A new analysis of greenery and mortality found that between 34,000-38,000 deaths could have been reduced with local increases in green vegetation in U.S. metropolitan areas.
More greenery in urban areas in the US could significantly reduce all-cause mortality, according to a new study led by researchers at the Boston University School of Public Health.
Published in the magazine Limits in public health, the nationwide study found that increasing green vegetation in large, metropolitan areas could have prevented between 34,000-38,000 deaths, based on data from 2000-2019. The survey also found that overall greenness in urban areas has increased over the past 20 years, by nearly 3 percent between 2000-2010 and 11 percent between 2010-2019.
The study builds on well-substantiated research on the health benefits of greenery by giving a quantitative value to the potential impact of urban greening initiatives on mortality.
We know that living in greener areas can have a positive effect on our physical and mental health, but there is a lack of data on how changes in green distribution can affect death rates across the country. Our study quantifies the impact of the expansion of greenery in urban areas and shows how increasing green vegetation can potentially contribute to a person’s life expectancy. Policymakers and urban planners can use this information to support local climate action plans and ensure those plans include greening initiatives.”
Paige Brochu, lead author of the study, PhD student in the Department of Environmental Health
For the study, Brochu and colleagues used publicly available population data from the U.S. Census, mortality data from the Centers for Disease Control WONDER system, and greenness data from NASA’s Landsat satellites to conduct a nationwide assessment of the health effects that the increased impact of green vegetation for all causes. deaths among adults aged 65 and older in 35 major US metropolitan areas. The study period focused on three different time periods over a 20-year period: 2000, 2010, and 2019. Using the Normalized Difference Vegetation Index (NDVI), a commonly used measure that estimates the amount of green vegetation, the researchers calculated that 34,080-38,187. elderly deaths — or about 15 to 20 deaths per 10,000 seniors — could have been prevented between 2000-2019 with a 0.1 increase in NDVI in all 35 metropolitan areas.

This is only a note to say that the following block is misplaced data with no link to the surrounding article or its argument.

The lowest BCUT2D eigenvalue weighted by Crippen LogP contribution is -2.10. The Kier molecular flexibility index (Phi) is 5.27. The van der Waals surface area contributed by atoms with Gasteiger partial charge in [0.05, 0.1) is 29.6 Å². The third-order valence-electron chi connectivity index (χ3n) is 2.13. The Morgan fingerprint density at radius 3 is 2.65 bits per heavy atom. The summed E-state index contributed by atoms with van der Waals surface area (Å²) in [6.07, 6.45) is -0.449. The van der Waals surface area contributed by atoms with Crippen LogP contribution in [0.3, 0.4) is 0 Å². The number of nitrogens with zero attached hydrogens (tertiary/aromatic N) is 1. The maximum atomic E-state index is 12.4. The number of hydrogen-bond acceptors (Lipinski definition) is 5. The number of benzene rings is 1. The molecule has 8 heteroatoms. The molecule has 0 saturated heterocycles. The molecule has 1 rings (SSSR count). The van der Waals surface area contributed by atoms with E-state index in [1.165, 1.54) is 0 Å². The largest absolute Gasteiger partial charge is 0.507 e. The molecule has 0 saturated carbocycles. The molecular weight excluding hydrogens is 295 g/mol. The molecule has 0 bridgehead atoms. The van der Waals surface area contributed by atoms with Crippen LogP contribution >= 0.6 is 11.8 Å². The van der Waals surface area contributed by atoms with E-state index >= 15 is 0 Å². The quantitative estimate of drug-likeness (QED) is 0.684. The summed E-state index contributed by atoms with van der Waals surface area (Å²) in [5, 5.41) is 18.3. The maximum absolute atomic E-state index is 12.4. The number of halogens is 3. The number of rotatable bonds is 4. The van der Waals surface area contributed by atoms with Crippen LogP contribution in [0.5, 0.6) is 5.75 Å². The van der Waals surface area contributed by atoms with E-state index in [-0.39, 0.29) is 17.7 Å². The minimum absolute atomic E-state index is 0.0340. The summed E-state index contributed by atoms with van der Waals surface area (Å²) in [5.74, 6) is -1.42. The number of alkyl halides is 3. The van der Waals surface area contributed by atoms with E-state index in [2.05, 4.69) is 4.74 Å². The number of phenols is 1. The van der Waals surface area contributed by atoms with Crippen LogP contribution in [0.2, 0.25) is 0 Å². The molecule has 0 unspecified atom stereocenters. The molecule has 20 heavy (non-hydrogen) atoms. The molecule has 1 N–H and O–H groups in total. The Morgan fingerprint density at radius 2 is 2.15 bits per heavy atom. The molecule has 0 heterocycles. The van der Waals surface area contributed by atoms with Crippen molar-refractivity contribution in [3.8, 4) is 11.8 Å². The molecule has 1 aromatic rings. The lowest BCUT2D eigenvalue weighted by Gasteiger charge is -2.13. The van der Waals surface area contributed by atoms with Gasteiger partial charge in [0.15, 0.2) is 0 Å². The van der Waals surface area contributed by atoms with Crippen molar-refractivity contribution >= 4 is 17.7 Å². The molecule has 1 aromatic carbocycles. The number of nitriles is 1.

They estimate that overall greenness increased by 2.86 percent between 2000-2010 and 11.11 percent from 2010-2019, with the largest regional increase in the south (from 0.40 percent in 2000 to 0.47 percent in 2019).
Brochu notes that greening may not be feasible in all cities due to differences in climate, water resources, urbanization and landscape, but city planners can use the research results to examine local changes in greenery over time and develop appropriate and effective climate action. plans in their cities.
“Increasing greenery in an arid climate in the Southwest is different from getting greener in an urban area in the Pacific Northwest,” Brochu says. “If the climate in an area makes it difficult to plant lush trees, urban planners can use this green data as a starting point and consider other types of vegetation that are more realistic for their local climate.”
“One of the key questions city planners are asking is where to implement greening, and can we quantify the impact of greening initiatives on them – because there are costs for tree-planting or shrub-planting campaigns,” said lead author Dr. Kevin Lane, assistant professor of environmental health. “Being able to target which areas would have the highest mortality reduction could justify these campaigns not only as a mitigation measure, but also as a way to directly improve health.”
Part of this assessment also formed the basis for a case study on the health effects of unequal landscaping in Louisville, Kentucky, which was published in the 2020 report of the lancet Countdown on climate and health. The case study estimated that a small increase in greening could have prevented 400 deaths among adults 55 and older in the Louisville metro area.
The researchers hope to further investigate the local changes in the distribution of greenery in other urban areas, and how these changes may have informed cities’ climate action plans. This analysis could also be replicated globally, thanks to the satellite-based NDVI measurements, Lane says.
“One of the great benefits of using satellite-based measurements is that we can compare US mortality and health impact assessments with those in Europe and other areas so that we can understand the global consequences of mortality,” Lane said. “This work will allow us to quantify whether a potential climate change adaptation strategy could impact not just our urban areas, but around the world.”
At SPH, the study was co-authored by Dr. Patrick Kinney, Beverly A. Brown Professor of Urban Health and Dr. Marcia Pescador Jimenez, assistant professor of epidemiology. The study was also co-authored by Dr. Peter James of Harvard Pilgrim Health Care and Harvard T.H. Chan School of Public Health.
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